Competition law is a regulation that is enacted to promote market rivalry. It achieves this by regulating anti-competitive practices in the business arena. The legislation is enforced through a partnership between the private and the public sectors. In the United States and the European Union, the edict is referred to as the antitrust law. On their part, China and Russia call it the Antimonopoly law. Competition law originated from the Roman Empire. Dabbah notes that business practices of different entities, such as the government and private corporations, have always been subject to inquiry and strict sanctions.1 Competition laws were adopted all across the globe in the 20th century.
Several competition decrees are adopted in the world. However, two are most common. The first is the European Union Competition Law. The second is the U.S Antitrust Law. To ensure the acts are followed by market traders as required, national and regional authorities from different parts of the world develop a wide range of support and enforcements systems. However, competition laws only apply to businesses operating within given territorial boundaries of member states. However, the decrees cover unjust cases practised beyond specific territorial borders in scenarios where the trade has a major impact at the nation-state level.2 Also, nations can permit extraterritorial application of the laws in rivalry business scenarios based on the effects policy.
Competition decree is made up of three primary principles. The first element entails proscribing business practices that hinder free trade in the country. The second aspect includes managing unification and acquisitions of large companies. Gerber thinks that the law prohibits any operation that threatens a competitive process between joint ventures3 The final principle involves the interdiction of abusive conduct by corporations dominating the market. Several practices are prohibited. They include, among others, overpricing of goods and services.
In this paper, the author will critically compare and contrast competition law on restrictive business practices in Russia with provisions of Article 101 of the Treaty on the Functioning of the European Union. To achieve this objective, the author will refer to various legislative instruments, case laws, and relevant legal policies.
Russia’s Competitive Law on Restrictive Business Practices
The adoption of the Law on Competition and Limitation of Monopolistic Activity in Goods Market is a recent phenomenon in Russia. The legislation was introduced on March 22, 1991. The decree was later amended on July 15, 1992. The adoption of the rule led to the establishment of the State Committee on Anti-Monopoly Policy and Promotion of New Economic Structures (SCAP). The body was formed to manage, control, and enforce the new law on restrictive business practices. Since 1992, Russia is considered by other nations in the world to have the largest competition bureaus in the globe. The reason for this is because the nation has eighty-two regional and local committees tasked with the responsibility of implementing the law4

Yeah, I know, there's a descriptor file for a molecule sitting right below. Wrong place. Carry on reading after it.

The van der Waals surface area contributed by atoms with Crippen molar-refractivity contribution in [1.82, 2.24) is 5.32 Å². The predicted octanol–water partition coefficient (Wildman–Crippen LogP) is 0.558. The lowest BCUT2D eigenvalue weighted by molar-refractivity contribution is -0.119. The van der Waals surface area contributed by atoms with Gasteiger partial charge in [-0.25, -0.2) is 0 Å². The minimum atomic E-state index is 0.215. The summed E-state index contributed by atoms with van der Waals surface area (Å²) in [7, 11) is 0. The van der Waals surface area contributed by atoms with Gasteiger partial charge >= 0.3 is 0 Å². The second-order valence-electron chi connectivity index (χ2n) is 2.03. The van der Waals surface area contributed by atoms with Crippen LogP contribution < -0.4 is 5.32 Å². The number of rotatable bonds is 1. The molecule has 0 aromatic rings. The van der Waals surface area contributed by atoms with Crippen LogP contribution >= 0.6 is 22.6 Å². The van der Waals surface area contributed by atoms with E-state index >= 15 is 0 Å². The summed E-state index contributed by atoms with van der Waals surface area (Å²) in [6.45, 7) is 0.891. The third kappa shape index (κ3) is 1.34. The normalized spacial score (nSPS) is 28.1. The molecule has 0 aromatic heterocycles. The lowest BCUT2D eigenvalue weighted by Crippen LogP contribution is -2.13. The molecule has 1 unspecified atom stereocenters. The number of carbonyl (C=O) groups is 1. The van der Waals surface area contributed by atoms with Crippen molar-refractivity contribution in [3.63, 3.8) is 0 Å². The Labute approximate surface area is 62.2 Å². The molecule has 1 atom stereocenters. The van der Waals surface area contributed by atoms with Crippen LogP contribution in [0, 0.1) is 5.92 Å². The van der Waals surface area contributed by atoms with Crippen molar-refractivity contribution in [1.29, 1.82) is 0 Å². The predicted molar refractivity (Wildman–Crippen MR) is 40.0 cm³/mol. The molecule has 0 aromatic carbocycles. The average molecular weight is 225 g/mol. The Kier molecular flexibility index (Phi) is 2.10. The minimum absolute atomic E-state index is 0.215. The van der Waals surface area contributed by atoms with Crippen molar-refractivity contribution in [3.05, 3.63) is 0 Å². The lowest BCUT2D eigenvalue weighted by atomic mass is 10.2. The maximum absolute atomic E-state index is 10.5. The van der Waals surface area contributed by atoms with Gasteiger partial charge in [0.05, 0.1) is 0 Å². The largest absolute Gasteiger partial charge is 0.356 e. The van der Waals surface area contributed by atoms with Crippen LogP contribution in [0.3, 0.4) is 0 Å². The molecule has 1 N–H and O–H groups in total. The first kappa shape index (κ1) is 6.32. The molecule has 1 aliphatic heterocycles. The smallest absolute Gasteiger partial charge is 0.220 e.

The initial law was amended in 2006. The amendment gave rise to a new decree called the Russia Law on the Protection of Competition or The Competition Law. The new legislation replaced the one adopted in 1991. The primary purpose of the amendment was to streamline the previous act and introduce new approaches and concepts. The new law is supplemented by various implementing guidelines adopted by a Russian body referred to as a Federal Antimonopoly Service (FAS).
Practices Prohibited by the Russian Competition Law
The Russian Competitive Law on Restrictive Business Practices looks into several economic cases related to rivalry. The first matter addressed by the decree is the abusive of a dominant market position or monopolisation as stated under Article 5. Orlov believes that the provisions of the Russian competitive law prohibit such practices as discriminatory contractual terms and monopoly pricing5 Besides, the article proscribes against the impending entry and infringement of pricing guidelines.
The second aspect addressed by the Russian law is Restrictive Business Practice (RBP) under Articles 7 and 8. The provisions ban such practices as discriminatory sales and conditions and price and non-price predation. Other factors monitored by the decree are geographic market restrictions and exclusive dealings.